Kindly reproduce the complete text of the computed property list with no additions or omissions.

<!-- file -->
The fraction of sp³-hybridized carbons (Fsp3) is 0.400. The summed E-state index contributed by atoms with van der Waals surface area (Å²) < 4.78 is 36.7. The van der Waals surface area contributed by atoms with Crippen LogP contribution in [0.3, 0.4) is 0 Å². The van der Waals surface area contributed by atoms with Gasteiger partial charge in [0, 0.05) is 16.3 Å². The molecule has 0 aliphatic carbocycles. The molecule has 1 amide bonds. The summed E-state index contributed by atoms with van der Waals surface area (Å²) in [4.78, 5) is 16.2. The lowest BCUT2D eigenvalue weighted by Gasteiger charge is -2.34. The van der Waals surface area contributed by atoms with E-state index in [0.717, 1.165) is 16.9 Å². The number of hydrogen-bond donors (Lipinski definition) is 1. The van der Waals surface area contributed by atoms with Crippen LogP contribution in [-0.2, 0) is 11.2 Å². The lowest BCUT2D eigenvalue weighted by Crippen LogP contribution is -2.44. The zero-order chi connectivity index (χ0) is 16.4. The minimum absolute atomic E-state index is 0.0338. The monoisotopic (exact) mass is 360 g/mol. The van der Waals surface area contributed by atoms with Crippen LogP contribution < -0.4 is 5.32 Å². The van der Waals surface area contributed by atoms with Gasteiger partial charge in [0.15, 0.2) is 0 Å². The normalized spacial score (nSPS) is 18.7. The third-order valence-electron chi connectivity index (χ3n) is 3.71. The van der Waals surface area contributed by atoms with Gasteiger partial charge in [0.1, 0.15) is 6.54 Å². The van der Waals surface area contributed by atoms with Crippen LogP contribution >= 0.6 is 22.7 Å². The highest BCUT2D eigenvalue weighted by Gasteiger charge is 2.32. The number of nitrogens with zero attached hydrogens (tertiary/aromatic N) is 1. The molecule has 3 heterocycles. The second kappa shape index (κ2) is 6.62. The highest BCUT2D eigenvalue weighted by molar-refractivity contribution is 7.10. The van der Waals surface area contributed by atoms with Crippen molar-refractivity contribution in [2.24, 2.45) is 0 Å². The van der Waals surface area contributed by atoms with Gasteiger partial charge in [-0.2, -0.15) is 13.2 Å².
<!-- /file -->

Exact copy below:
The fraction of sp³-hybridized carbons (Fsp3) is 0.400. The summed E-state index contributed by atoms with van der Waals surface area (Å²) < 4.78 is 36.7. The van der Waals surface area contributed by atoms with Crippen LogP contribution in [0.3, 0.4) is 0 Å². The van der Waals surface area contributed by atoms with Gasteiger partial charge in [0, 0.05) is 16.3 Å². The molecule has 0 aliphatic carbocycles. The molecule has 1 amide bonds. The summed E-state index contributed by atoms with van der Waals surface area (Å²) in [4.78, 5) is 16.2. The lowest BCUT2D eigenvalue weighted by Gasteiger charge is -2.34. The van der Waals surface area contributed by atoms with E-state index in [0.717, 1.165) is 16.9 Å². The number of hydrogen-bond donors (Lipinski definition) is 1. The van der Waals surface area contributed by atoms with Crippen LogP contribution in [-0.2, 0) is 11.2 Å². The lowest BCUT2D eigenvalue weighted by Crippen LogP contribution is -2.44. The zero-order chi connectivity index (χ0) is 16.4. The minimum absolute atomic E-state index is 0.0338. The monoisotopic (exact) mass is 360 g/mol. The van der Waals surface area contributed by atoms with Crippen LogP contribution < -0.4 is 5.32 Å². The van der Waals surface area contributed by atoms with Gasteiger partial charge in [0.15, 0.2) is 0 Å². The normalized spacial score (nSPS) is 18.7. The third-order valence-electron chi connectivity index (χ3n) is 3.71. The van der Waals surface area contributed by atoms with Gasteiger partial charge in [0.1, 0.15) is 6.54 Å². The van der Waals surface area contributed by atoms with Crippen LogP contribution >= 0.6 is 22.7 Å². The highest BCUT2D eigenvalue weighted by Gasteiger charge is 2.32. The number of nitrogens with zero attached hydrogens (tertiary/aromatic N) is 1. The molecule has 3 heterocycles. The second kappa shape index (κ2) is 6.62. The highest BCUT2D eigenvalue weighted by molar-refractivity contribution is 7.10. The van der Waals surface area contributed by atoms with Crippen molar-refractivity contribution in [2.24, 2.45) is 0 Å². The van der Waals surface area contributed by atoms with Gasteiger partial charge in [-0.2, -0.15) is 13.2 Å².